As a penetration tester you will regularly come across somewhat “odd” applications build by companies or institutions with very high protection requirements. These applications will have some proprietary request signing functionality to ensure that the requests can not be tempered with in transit. Sometimes this even goes as far as completely encrypting the requests to the server.

Sure enough, this is very annoying, because it requires the pentester to recreate the client functionality in order to be able to test the application efficiently. So often times you’ll find yourself in front of this application investing a lot of time into reverse engineering the e.g signing flow and functionality and wrap it into a Burp extension before actually being able to start the real security assessment. 

Besides messing with the signature implementation and work flow you actually need to be able to conveniently test the application by creating a valid signature for every modified request. Obviously this is something you don’t want to do manually. Unfortunately, sometimes translating JavaScript functionality into working Java code, that allows you to automate the signing process using a Burp extension, can be a tedious and error prone task.  Fortunately though, even when doing a black box audit, most of the time all the source code you need is right there in the JavaScript of the e.g. web application or Phonegap Android/iOS app.

Let’s take a look at how to create a Burp extension that relies as much on Java as it does on JavaScript to get the obstacle of request signing out of the way to facilitate unimpeded penetration testing.

The basic functionality that the Burp extension requires can be divided in five steps:

  1. Intercept specific requests to the application
  2. Extract the (manipulated) request body
  3. Do the actual request signing (Java/JS combo)
  4. Update the request header with the new signature
  5. Send the updated request to the application

The Java portion of this code will be less than 50 lines of code and that code itself is very generic and will allow you to do future modifications easily.  Let’s go through creating that Burp extension step by step:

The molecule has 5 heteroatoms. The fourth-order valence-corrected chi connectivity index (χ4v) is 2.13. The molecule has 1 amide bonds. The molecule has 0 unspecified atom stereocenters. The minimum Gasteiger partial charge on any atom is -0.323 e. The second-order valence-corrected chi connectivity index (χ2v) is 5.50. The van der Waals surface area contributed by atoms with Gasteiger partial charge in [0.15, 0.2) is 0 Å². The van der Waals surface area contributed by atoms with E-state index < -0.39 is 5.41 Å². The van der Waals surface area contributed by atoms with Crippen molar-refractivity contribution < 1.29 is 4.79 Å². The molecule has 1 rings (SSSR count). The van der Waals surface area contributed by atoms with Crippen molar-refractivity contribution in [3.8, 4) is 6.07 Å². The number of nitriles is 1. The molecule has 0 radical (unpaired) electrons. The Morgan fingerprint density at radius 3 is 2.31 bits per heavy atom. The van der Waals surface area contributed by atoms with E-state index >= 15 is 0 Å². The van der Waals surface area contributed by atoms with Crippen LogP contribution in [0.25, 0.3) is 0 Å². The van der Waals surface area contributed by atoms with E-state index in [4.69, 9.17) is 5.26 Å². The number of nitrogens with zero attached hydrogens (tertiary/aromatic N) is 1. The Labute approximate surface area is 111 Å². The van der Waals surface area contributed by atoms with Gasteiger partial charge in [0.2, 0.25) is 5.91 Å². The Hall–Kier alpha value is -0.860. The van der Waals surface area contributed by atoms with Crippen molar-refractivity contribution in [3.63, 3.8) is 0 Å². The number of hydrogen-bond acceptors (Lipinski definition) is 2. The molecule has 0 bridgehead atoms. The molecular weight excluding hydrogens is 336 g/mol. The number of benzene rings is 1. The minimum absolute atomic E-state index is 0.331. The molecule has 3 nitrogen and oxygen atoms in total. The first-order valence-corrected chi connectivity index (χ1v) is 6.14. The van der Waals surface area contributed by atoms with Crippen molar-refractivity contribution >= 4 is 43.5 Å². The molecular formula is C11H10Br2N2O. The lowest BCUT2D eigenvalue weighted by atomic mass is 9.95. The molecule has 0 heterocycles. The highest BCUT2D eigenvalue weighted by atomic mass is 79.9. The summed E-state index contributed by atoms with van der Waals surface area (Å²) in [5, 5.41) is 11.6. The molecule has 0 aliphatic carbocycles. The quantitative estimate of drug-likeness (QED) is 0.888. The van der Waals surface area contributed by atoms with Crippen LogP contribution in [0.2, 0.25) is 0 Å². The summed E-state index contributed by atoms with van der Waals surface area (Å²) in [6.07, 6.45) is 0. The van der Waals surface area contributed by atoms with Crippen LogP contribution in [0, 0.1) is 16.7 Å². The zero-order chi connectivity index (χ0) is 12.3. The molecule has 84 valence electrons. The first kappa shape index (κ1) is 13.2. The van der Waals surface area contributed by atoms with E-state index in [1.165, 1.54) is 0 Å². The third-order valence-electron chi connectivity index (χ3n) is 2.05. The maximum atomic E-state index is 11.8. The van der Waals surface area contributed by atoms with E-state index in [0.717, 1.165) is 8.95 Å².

public class BurpExtender implements IBurpExtender, IHttpListener, ISessionHandlingAction
    // domain of our target application
    private static final String HOST_FROM = "";    
    private IExtensionHelpers helpers;
    private PrintWriter stdout;
    private PrintWriter stderr;
    public void registerExtenderCallbacks(IBurpExtenderCallbacks callbacks)
        // obtain an extension helpers object
        helpers = callbacks.getHelpers();
        // set our extension name
        callbacks.setExtensionName("Request Signing");
        // obtain our output and error streams
        stdout = new PrintWriter(callbacks.getStdout(), true);
        stderr = new PrintWriter(callbacks.getStderr(), true);
        //register the handler that does that alters the HTTP request
        //this has to be enabled via the Burp Session handling options

    public void processHttpMessage(int toolFlag, boolean messageIsRequest, IHttpRequestResponse messageInfo){}

    public String getActionName() { return "Sign"; }

The core of all Burp extensions is the class BurpExtender that implements IBurpExtender and other required interfaces and defines private member variables that are used throughout the extension. The method registerExtenderCallbacks() is invoked on startup and provides methods that can be used by the specific implementation to perform certain actions. In our case we will use it to register a custom session handling action named “Sign” thus we have to override the method performAction() that is called when our “Sign” session handling action is triggered.

Now after understanding the basic framework of our Burp extension, it is time to look at how the performAction() method is overridden.

    public void performAction(IHttpRequestResponse currentRequest, IHttpRequestResponse[] macroItems) {
        // get the HTTP service for the request
        IHttpService httpService = currentRequest.getHttpService();
        // get the URL of the request
        URL url= helpers.analyzeRequest(currentRequest).getUrl();
        // if the target host is the right one and the url is not e.g login
        if (HOST_FROM.equalsIgnoreCase(httpService.getHost()) && !url.getPath().equalsIgnoreCase("/login")){
            // get the request info
            IRequestInfo rqInfo = helpers.analyzeRequest(currentRequest);
            // retrieve all headers